Robert Reich: AI’s Biggest Impact? – OpEd


Artificial intelligence (AI) is finally hitting the economy and society big time. Bing’s chatbot (Microsoft plans a wide release soon) is capable of long, open-ended text conversations on virtually any topic. 

It’s caused a Times columnist to become “deeply unsettled, even frightened.” Google engineer Blake Lemoine was fired after claiming that the firm’s AI model, LaMDA, is “sentient.”

It’s causing professors like me to wonder how to distinguish between student writing on exams and AI writing. 

It’s causing people who track online misinformation to worry it will undermine democracy. “This is going to be the most powerful tool for spreading misinformation that has ever been on the internet,” warned Gordon Crovitz, co-chief executive of NewsGuard, which tracks online misinformation. 

It’s causing philosophers and biologists to fret that it will eventually destroy human beings and take over the world (Hal? You still there?). 

But one aspect we’re not talking about enough is AI’s effect on work. 

We all know what happened when complex machines first began taking over jobs. Then mechanization replaced skilled artisans. Then automation replaced repetitive jobs that could be put into software code. Numerically controlled machine tools and robotics replaced assembly lines. More recently, big data processing has replaced much analytic work. 

Now comes AI — which will replace almost all professional work. 

At every stage, productivity (output per worker) has increased dramatically, so fewer workers have been needed to accomplish what came before. This has reduced the bargaining power of less-skilled workers to obtain high wages, while fueling the compensation of people who produce the labor-replacing technologies. 

We’re now approaching an inflection point when the financial returns to AI’s producers are heading into the stratosphere, even as professional jobs disappear.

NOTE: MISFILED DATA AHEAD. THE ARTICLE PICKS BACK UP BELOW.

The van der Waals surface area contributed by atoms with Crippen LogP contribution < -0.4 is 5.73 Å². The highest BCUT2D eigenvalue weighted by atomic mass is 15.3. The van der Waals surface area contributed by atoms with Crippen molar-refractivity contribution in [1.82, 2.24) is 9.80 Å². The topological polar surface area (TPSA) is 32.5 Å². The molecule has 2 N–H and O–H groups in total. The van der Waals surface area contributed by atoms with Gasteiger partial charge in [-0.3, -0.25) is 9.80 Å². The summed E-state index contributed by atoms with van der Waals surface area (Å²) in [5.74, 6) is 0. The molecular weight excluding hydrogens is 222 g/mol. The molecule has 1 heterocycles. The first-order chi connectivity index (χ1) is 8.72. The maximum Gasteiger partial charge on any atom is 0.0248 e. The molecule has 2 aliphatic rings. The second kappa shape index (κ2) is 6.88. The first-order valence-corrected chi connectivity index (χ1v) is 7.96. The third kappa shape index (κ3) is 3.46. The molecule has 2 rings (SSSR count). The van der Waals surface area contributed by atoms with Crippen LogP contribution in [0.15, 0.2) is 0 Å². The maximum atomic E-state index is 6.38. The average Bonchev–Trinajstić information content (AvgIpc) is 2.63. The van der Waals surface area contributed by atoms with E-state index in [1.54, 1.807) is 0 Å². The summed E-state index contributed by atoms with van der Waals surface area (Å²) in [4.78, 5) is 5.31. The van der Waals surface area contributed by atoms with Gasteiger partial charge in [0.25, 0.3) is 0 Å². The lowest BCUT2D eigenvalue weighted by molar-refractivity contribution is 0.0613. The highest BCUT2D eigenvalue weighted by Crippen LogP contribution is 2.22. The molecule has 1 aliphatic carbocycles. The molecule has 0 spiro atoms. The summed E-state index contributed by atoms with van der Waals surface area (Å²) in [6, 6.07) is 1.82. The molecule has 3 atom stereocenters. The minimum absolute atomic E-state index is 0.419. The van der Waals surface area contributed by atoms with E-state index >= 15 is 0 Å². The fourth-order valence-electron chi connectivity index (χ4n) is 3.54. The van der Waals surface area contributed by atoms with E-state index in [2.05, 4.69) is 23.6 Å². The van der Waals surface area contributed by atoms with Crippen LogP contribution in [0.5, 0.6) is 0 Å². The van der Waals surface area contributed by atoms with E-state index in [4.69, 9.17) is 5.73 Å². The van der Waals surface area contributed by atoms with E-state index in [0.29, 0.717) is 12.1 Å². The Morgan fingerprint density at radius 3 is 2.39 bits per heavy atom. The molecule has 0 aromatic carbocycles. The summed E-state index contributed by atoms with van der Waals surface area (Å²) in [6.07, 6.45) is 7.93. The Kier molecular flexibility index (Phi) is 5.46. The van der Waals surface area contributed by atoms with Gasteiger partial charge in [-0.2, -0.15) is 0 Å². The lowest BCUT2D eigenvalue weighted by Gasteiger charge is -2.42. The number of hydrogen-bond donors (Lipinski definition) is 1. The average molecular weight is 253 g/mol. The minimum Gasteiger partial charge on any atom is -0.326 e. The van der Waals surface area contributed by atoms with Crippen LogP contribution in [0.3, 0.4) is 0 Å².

Wall Street is going nuts over AI. Venture capitalists are pouring hundreds of billions into it, driving up startup valuations. Microsoft’s rally on Bing pushed its market capitalization to above $2 trillion. Alphabet’s stock is expected to soar more than 20 percent on its AI investments. 

But after AI takes over almost all remaining jobs (including those of the venture capitalists who finance AI and the engineers who design it), what exactly will human beings be doing to make money? 

Or to put the matter more baldly, who will be able to afford any of the wondrous goods and services powered by AI if we no longer have incomes? 

My prediction: It will be the high-level professional class, including top business executives and the wizards of finance, who push for the most obvious solution: A guaranteed universal basic minimum income for everyone, financed by a tax on AI. 

A universal basic income could be a potential solution to ensure that individuals have a basic income to support themselves and their families. UBI is a system in which every citizen or resident of a country receives a regular, unconditional sum of money from the government, regardless of their employment status. The goal of UBI is to provide individuals with enough income to meet their basic needs, such as food, shelter, and health care.

(The last paragraph, above, was generated entirely by ChatGPT. The rest of this article came from me. Promise.)

Robert Reich

Robert B. Reich is Chancellor's Professor of Public Policy at the University of California at Berkeley and Senior Fellow at the Blum Center for Developing Economies, and writes at Reich served as Secretary of Labor in the Clinton administration, for which Time Magazine named him one of the ten most effective cabinet secretaries of the twentieth century. He has written fifteen books, including the best sellers "Aftershock", "The Work of Nations," and"Beyond Outrage," and, his most recent, "The Common Good," which is available in bookstores now. He is also a founding editor of the American Prospect magazine, chairman of Common Cause, a member of the American Academy of Arts and Sciences, and co-creator of the award-winning documentary, "Inequality For All." He's co-creator of the Netflix original documentary "Saving Capitalism," which is streaming now.

Leave a Reply

Your email address will not be published. Required fields are marked *